5) DOnwload the resulting cert (in a zip file - extract it and rename the file if need be to keep things clear)

6) Go into ISE Certificates, Certificate Signing Requests, select the ISE01 EAP CSR and then click 'bind' - feed the certificate that you just created with pxGrid. Just check the .zip file - it will contain main files. Only one of them is the certificate itself.

That's it. You will have create an EAP cert for ISE01 that has a CA chain of ISE Internal Root CA, Node CA, and Endpoint Services CA (issuing CA)

 

EAP cert.png

 

The ZIP file contains the entire CA chain (including of course the Root CA cert) for your clients.

 

Then repeat the process for ISE 02. 

My output is a bit weird because due to unforseen circumstances, ISE02 was the root CA - it's an artifact of how the now was deployed (it was the first node in the deployment - hence the Root CA was assigned to ISE02 - normall if ISE01 had been built first, then it would be in the Root CA's Subject)

vsurresh
Beginner

@Arne Bier Thank you so much for taking the time to explain, really appreciate your effort. I will test this in my home lab.

 

Can I, on the other hand, generate a self-signed certificate for Admin or EAP then export the certificate and install it on my client machine trusted cert store? I believe this would bypass the root CA check right? When I initiate EAP-PEAP session from the client, ISE would present the self-signed certificate which is trusted by the client already. Did I get this right? I always get confused with the certificate.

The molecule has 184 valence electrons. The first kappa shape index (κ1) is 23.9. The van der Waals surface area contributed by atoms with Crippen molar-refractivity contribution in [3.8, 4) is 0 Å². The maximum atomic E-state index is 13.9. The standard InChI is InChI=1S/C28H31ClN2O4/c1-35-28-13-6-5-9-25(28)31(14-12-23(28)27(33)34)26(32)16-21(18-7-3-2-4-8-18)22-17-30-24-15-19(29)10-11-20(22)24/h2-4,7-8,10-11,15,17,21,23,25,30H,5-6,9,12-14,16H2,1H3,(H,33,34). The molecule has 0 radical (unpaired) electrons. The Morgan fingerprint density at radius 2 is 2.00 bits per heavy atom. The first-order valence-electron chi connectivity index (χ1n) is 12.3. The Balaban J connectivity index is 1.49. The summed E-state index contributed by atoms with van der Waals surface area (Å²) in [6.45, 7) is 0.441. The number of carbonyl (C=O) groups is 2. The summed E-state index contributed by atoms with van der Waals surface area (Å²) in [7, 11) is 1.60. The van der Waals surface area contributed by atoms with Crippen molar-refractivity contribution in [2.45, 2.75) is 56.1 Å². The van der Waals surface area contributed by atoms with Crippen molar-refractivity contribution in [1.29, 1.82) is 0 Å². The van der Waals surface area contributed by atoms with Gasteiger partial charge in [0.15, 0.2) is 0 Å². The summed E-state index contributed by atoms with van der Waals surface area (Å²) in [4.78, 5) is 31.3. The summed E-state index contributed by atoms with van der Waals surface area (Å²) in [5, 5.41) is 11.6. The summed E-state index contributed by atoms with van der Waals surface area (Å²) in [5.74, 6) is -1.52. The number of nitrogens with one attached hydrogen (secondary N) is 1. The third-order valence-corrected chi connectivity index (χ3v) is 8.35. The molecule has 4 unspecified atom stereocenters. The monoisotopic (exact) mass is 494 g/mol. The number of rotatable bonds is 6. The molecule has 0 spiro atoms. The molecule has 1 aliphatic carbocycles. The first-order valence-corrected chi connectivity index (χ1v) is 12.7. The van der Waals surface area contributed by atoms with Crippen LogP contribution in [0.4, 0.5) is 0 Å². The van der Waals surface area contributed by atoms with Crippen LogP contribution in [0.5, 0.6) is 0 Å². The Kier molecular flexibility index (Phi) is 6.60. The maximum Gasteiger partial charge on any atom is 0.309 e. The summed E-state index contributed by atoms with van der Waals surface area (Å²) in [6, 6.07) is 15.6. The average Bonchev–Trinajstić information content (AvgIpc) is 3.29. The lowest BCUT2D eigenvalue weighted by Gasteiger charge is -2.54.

In a nutshell, we can implement EAP-PEAP in two ways.

1. Create a system certificate for EAP, get it signed by internal or public CA. Install the Root CA's certificate on the client machine. Now the client is going to trust the ISE EAP server certificate.

 

2. Create a self-signed EAP cert on ISE. Export and install this cert on the client machine. 

 

Are these valid options? In the production, of course, I would go with option 1. 

Thanks

 

 

 

Arne Bier
VIP Advisor

Hello mate

 

Option 1 will work as long as the self-signed cert contains the 'CA' flag enabled. For example, you can't outright export the ISE EAP cert and install it on a client and expect the client to trust that cert. If the ISE EAP cert was signed by another CA then the client will not accept the ISE EAP cert as a 'root'.  You can validate that with wpa_supplicant in your lab (BTW, see my blog series part 2 on how to do this). On the other hand, if ISE EAP cert is a self-signed cert, then it will contain the CA flag, and then the client will honour that and accept it, assuming that the client has the ISE EAP self-signed cert installed in its trust store.

 

Example below of an ISE self-signed cert

example.png

 

WPA Supplicant is a great way to test all this on a Linux cli. I currently don't have a self-signed cert installed for my ISE EAP server - but perhaps you can give it a go.

 

vsurresh
Beginner

Perfect. That makes sense now. I just went through your blog post and is very informative.

Thanks again for the great explanation.